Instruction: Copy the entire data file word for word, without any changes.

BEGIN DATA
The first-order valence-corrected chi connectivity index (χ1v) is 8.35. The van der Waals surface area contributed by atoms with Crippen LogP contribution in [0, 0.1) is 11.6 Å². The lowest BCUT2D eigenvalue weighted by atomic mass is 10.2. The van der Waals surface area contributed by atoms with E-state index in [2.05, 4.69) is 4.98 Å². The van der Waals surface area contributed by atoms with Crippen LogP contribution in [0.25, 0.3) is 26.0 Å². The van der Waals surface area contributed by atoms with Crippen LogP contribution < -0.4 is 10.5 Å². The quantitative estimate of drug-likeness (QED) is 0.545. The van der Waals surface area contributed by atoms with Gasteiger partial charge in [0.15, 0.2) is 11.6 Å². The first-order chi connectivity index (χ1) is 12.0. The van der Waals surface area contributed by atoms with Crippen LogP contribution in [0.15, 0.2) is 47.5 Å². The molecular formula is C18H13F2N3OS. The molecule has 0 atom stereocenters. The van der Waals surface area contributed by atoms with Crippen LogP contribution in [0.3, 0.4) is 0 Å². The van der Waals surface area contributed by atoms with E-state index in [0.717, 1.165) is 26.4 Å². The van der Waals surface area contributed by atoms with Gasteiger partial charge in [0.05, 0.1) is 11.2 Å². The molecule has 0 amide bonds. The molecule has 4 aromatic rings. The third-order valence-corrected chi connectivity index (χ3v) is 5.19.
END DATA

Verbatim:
The first-order valence-corrected chi connectivity index (χ1v) is 8.35. The van der Waals surface area contributed by atoms with Crippen LogP contribution in [0, 0.1) is 11.6 Å². The lowest BCUT2D eigenvalue weighted by atomic mass is 10.2. The van der Waals surface area contributed by atoms with E-state index in [2.05, 4.69) is 4.98 Å². The van der Waals surface area contributed by atoms with Crippen LogP contribution in [0.25, 0.3) is 26.0 Å². The van der Waals surface area contributed by atoms with Crippen LogP contribution < -0.4 is 10.5 Å². The quantitative estimate of drug-likeness (QED) is 0.545. The van der Waals surface area contributed by atoms with Gasteiger partial charge in [0.15, 0.2) is 11.6 Å². The first-order chi connectivity index (χ1) is 12.0. The van der Waals surface area contributed by atoms with Crippen LogP contribution in [0.15, 0.2) is 47.5 Å². The molecular formula is C18H13F2N3OS. The molecule has 0 atom stereocenters. The van der Waals surface area contributed by atoms with Crippen LogP contribution in [0.3, 0.4) is 0 Å². The van der Waals surface area contributed by atoms with E-state index in [0.717, 1.165) is 26.4 Å². The van der Waals surface area contributed by atoms with Gasteiger partial charge in [0.05, 0.1) is 11.2 Å². The molecule has 0 amide bonds. The molecule has 4 aromatic rings. The third-order valence-corrected chi connectivity index (χ3v) is 5.19.